Fact#16. How addresses are determined?


Bishop: JinK-san, I know this is out of the blue, but don’t you think addresses

in Japan are confusing?

JinK: Yes, I hear that often. It even came up in a recent TED Talk.

In Japan, addresses are determined in blocks based on the partition they belong to,

whereas in the U.S. they are numbered based on the street they are on.

This video explains it quite clearly.


The numbers are allotted in a clockwise fashion for each block, not in order of

how old they are, as he says, but the rest of what he says is all correct.

Bishop: I see. I understand now how the addresses are allotted. But don’t you think

that the block-based address system is confusing? I worked part time as a mailman

when I was in university in the U.S., and I found the street-based address system

very easy to follow. Once you get to the street with the address you are looking for,

houses are lined up in an orderly fashion with the odd numbers on the right and

the even numbers on the left. This makes the address easy to find.

JinK: I agree. I think the street-based U.S. address system makes it easy to find houses.

But there’s a pretty big assumption behind that.

Bishop: What’s that?

JinK: It’s a bit obvious, but you have to know where the street is of the address

you are looking for. Now, I live in Boston; the address has four levels, starting with

the house number, followed by the street name, then the city or town (like Boston),

and finally the state (like Massachusetts). So, after “Boston” it goes right to like

“Snow St.” or “Washington St.” Furthermore, there are lots of similar streets such as

“Harvard Avenue” and “Harvard Street,” and there are lots of cases in which

I have no idea where the street is.

Bishop: I get your point. In the past, everyone had a map called the Thomas Guide in their car.

When you went to a new address you didn’t know, you’d look up the street name

in an index in the back of the book to see where the street was located. So if you were

on a road trip or something in an unfamiliar area without a Thomas Guide, there was

no way to find an address. Of course these days you can just check on Google Maps to

find out where an address is.

JinK: That’s true. I’ve gotten fairly used to it though. In Japan, the Prefecture (ken) comes first,

followed by the district (ku) or city (shi), then the town (Cho) name, followed by the Chome,

the Banchi, and finally the number, so there are six levels. It drills down into smaller and

smaller areas. So if you say xx town, xx Chome, people have a good idea of where

I’m talking about. In this respect, the Japanese system is easier to understand.

The problem with the Japanese system is that when you get close to the address you are

looking for, you don’t know where to go to find the address.

Bishop: Yes, exactly. In the U.S. we often explain where to go by telling people the cross streets

(where two streets intersect), but in Japan none of the streets, except the biggest ones,

have names, so it’s hard to explain directions to people. 10 years ago when you printed out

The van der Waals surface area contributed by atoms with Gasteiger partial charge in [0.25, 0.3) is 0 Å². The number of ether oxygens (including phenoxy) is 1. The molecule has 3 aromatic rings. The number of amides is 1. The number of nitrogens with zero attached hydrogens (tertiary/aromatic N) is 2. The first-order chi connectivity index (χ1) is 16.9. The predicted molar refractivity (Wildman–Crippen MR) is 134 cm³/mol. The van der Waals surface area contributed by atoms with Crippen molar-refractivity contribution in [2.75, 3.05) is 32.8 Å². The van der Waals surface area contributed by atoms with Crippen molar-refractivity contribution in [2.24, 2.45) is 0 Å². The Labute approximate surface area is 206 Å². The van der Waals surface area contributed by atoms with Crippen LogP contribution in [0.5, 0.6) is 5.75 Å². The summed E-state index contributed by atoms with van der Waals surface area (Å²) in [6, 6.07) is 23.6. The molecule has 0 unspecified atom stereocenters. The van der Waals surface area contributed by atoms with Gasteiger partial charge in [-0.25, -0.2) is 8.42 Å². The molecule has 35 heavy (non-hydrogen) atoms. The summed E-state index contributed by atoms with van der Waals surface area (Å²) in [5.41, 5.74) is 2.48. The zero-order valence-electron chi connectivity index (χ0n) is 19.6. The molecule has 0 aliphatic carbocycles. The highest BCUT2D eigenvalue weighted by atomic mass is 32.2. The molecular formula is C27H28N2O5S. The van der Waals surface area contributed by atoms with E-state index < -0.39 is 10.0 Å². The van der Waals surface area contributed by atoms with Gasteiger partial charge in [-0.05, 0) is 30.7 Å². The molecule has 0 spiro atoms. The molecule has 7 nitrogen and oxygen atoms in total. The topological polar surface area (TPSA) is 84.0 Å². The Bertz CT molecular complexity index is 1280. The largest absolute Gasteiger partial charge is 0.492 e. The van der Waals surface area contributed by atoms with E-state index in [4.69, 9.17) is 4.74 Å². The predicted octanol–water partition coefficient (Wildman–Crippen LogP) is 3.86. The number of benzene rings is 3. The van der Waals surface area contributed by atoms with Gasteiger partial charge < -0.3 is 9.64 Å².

maps on MapQuest or the original Google Maps, in the U.S. you could print out

the directions in text and navigate with that, but in Japan the streets have no name so

you had to print out a long series of maps showing each turn.

In Japan you really don’t know where to turn unless you have a map; the most important

function of an address being confusing makes it a pretty inconvenient system.

JinK: In that case, you can just ask the people you see in that neighborhood.

They’ll be happy to help you find the address.

Bishop: Sure, but it’s a bit of a hassle to ask people every time you need to look for an address.

JinK: That’s true. It’s not the most convenient system. Though another thing that comes to

mind is that in Japan addresses are not just for finding people’s houses.

Bishop: What do you mean?

JinK: Towns in Japan are divided up into blocks under the assumption that about 10 households

will help each other out. So this assumption is behind the way that addresses are

arranged into blocks like that. The origin is the 5-person groups that were formed over

400 years ago to prevent crime, support each other, and watch each other; there has historically

been this custom of neighbors helping each other in Japan. As Japan modernized and

big cities formed, more and more often neighbors don’t know each other, so this custom

has weakened quite a bit, but even today you have town meetings and community groups

of about 10 households each. They do help each other, but these days it’s limited to things like

trash pickup and cleaning, crime prevention, and passing around notices of local events.

One difference in Japan is that you don’t put out your trash as an individual, but as a member of

that community group to one communal place. If you don’t do it properly,

your neighbors will be very unhappy with you.

Bishop: I see. So there is that extra purpose. I understand the historical background,

but I still think the Japanese system is confusing.

JinK: If the purpose is to get to a specific point, then maybe it is weird as the video title suggests.

But these days we have Google Maps, so the address system doesn’t really matter as

much any more. Rather than thinking about which is better, we can recognize the merits

of each, and minimize the demerits with technology. Don’t you think that’s great?

Bishop: Yes, that is great. I totally agree. But if I was still a mailman,

I’d prefer the street address system.

JinK: I’ll give you that. But once a system is in place, it’s really hard to change it. In Japan

the blocks are really small and there are so many little side streets,

it would be hard to try and put names on them all.

Fact#16.   Addresses are determined by street in the U.S. and by area in Japan

by Bishop & JinK.


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